Customize Learning and Move Students Away from Memorize and Regurgitate

In this fascinating and inspiring TEDx talk, Philip Kovacs, Associate Professor of Education at UAH in Huntsville, discusses how he is working to convince schools and school systems to stop using textbooks and instead to harness the power of the web.

I first came across Philip’s work after reading a brilliant piece he wrote titled An Open Letter to My Son’s Kindergarten Teacher. If you haven’t read it, then get onto it immediately, if you have, then I am sure you will enjoy his thought provoking video below.

Presenting data from an experiment ran with two groups of 9th grade at-risk of students, Philip shares the intriguing and surprising results gathered. Each group of students was identical apart from one small difference in their set curriculum:

Sixty minutes, twice a week, we had them read and write about whatever they wanted to read and write about. That’s all we did. Fourteen weeks, we gave them a break, and we let them get online, and whatever the school’s filters would let him find, they got to read and write about.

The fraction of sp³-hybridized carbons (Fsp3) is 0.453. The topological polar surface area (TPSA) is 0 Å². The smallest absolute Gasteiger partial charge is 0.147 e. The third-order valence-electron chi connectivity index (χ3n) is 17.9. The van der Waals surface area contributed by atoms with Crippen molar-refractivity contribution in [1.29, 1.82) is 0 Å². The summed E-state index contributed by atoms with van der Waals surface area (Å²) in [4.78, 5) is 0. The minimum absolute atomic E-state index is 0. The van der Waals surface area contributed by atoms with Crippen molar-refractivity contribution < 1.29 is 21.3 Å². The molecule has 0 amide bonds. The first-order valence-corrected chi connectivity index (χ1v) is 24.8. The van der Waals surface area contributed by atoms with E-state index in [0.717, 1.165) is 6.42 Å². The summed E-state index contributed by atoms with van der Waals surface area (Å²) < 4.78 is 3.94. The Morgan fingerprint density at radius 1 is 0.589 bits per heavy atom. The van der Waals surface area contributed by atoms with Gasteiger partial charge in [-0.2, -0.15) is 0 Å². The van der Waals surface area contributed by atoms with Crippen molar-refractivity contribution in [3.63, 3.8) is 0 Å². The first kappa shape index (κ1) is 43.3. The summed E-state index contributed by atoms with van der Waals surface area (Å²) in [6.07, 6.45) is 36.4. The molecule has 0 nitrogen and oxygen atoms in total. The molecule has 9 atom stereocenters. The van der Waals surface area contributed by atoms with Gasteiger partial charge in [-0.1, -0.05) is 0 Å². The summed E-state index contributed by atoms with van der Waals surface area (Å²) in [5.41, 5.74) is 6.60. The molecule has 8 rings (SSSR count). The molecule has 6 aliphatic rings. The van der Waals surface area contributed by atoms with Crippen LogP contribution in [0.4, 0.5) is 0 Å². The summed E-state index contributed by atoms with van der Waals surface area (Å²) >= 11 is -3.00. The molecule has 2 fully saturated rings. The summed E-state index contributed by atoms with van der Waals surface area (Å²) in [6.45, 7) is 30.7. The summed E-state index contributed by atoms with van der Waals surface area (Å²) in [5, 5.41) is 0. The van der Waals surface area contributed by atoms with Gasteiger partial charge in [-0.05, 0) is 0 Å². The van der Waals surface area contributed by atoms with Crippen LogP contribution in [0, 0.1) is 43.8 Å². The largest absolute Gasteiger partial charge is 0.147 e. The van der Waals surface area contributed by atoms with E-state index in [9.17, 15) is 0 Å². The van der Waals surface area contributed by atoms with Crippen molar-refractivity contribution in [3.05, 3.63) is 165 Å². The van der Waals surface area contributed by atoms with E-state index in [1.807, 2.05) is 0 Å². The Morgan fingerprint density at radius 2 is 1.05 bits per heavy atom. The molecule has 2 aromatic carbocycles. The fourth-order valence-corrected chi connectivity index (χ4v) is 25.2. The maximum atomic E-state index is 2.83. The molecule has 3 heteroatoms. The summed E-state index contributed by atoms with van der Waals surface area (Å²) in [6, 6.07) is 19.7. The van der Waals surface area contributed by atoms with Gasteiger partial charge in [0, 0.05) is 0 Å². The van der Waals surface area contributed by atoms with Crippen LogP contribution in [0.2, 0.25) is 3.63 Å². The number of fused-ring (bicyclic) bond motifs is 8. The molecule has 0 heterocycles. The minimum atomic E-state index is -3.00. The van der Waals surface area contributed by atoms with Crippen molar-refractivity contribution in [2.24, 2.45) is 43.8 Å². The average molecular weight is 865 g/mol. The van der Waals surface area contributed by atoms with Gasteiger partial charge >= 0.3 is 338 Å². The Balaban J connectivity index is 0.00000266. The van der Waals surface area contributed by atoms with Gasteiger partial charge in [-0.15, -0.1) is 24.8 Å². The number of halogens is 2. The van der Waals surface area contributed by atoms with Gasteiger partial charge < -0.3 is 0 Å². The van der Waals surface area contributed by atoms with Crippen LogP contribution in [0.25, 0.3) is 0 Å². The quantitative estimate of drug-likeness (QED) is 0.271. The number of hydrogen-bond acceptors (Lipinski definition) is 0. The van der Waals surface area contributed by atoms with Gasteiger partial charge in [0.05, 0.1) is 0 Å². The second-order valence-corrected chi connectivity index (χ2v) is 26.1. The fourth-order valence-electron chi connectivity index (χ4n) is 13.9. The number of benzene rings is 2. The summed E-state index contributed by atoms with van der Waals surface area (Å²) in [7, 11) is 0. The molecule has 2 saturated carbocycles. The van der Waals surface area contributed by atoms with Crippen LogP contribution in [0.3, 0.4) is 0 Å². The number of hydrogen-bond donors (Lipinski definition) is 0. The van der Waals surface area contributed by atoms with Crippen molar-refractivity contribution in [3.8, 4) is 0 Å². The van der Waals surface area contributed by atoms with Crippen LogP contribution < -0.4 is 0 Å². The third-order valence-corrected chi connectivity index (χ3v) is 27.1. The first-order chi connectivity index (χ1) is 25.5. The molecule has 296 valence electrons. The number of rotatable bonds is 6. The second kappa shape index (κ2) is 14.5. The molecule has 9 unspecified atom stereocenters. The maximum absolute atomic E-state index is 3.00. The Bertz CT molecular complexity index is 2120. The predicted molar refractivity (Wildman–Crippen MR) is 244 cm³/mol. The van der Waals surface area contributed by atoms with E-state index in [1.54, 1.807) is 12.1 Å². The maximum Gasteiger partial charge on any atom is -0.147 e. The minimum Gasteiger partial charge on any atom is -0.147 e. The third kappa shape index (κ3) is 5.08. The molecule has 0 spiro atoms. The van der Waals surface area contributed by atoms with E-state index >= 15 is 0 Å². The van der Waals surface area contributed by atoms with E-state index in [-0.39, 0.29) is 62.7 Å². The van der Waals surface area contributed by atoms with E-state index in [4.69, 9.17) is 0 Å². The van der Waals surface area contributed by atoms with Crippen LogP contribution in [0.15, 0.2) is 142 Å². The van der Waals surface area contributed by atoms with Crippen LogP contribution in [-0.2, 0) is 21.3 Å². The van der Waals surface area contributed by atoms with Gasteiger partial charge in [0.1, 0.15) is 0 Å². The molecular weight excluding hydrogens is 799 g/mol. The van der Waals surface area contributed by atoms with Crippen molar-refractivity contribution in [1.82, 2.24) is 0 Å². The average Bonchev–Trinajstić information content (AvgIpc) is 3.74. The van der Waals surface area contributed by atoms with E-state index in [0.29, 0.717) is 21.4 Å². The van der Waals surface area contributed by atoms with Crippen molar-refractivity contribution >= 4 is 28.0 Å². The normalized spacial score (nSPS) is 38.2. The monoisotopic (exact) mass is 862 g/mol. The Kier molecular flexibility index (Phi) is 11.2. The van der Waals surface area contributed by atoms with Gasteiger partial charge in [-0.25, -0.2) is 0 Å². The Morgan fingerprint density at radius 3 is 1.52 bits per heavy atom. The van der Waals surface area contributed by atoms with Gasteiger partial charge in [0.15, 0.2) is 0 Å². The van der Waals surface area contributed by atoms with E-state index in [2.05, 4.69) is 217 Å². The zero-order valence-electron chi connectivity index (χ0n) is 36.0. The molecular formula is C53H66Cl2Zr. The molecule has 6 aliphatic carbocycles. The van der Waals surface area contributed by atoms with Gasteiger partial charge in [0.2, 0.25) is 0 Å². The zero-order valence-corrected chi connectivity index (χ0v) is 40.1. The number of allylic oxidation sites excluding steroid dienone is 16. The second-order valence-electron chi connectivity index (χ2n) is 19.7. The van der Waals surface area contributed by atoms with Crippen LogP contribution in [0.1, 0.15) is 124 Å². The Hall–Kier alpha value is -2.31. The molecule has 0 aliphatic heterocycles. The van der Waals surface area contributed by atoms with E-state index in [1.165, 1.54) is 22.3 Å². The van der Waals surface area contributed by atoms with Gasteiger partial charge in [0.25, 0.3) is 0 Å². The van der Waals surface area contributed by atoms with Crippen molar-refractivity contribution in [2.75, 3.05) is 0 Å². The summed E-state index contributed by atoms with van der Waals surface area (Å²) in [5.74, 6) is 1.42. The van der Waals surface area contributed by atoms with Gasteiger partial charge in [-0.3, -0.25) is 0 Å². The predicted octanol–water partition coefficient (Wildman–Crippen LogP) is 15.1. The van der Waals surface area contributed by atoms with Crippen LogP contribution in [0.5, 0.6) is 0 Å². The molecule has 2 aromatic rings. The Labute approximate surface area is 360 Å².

While the higher test results presented were telling, I think it is this comment from Philip that says even more about the experiment and overall approach in educating the students:

We knew before they went in for the post-test that they were gonna knock it out the water. How did we know? Attendance, discipline, parents showing up at parent teacher night saying things like ‘oh yeah, our boy loved your class because you never have to do any work’.

It’s these kinds of results that have persuaded and guided Philip towards his mission:

We gotta move students away from memorize and regurgitate and we gotta move them towards research and engage.

Much like the research conducted by Dan Pink and discussed in his book Drive: The Surprising Truth About What Motivates Us, Philip has come to a similar conclusion on what motivates our students:

The research says that if you give children some autonomy, a sense of purpose and a chance for mastery, they don’t need discipline. They’ll do the work because they love doing the work.


Where do you stand on this approach? Let us know your thoughts in the comments below.


  1. After 20+ years of homeschooling with this approach, I can say “Absolutely!”. My kids choose their course of study and resources, and that ownership of their education does more for their motivation than all the sticker charts that would fit on my fridge.

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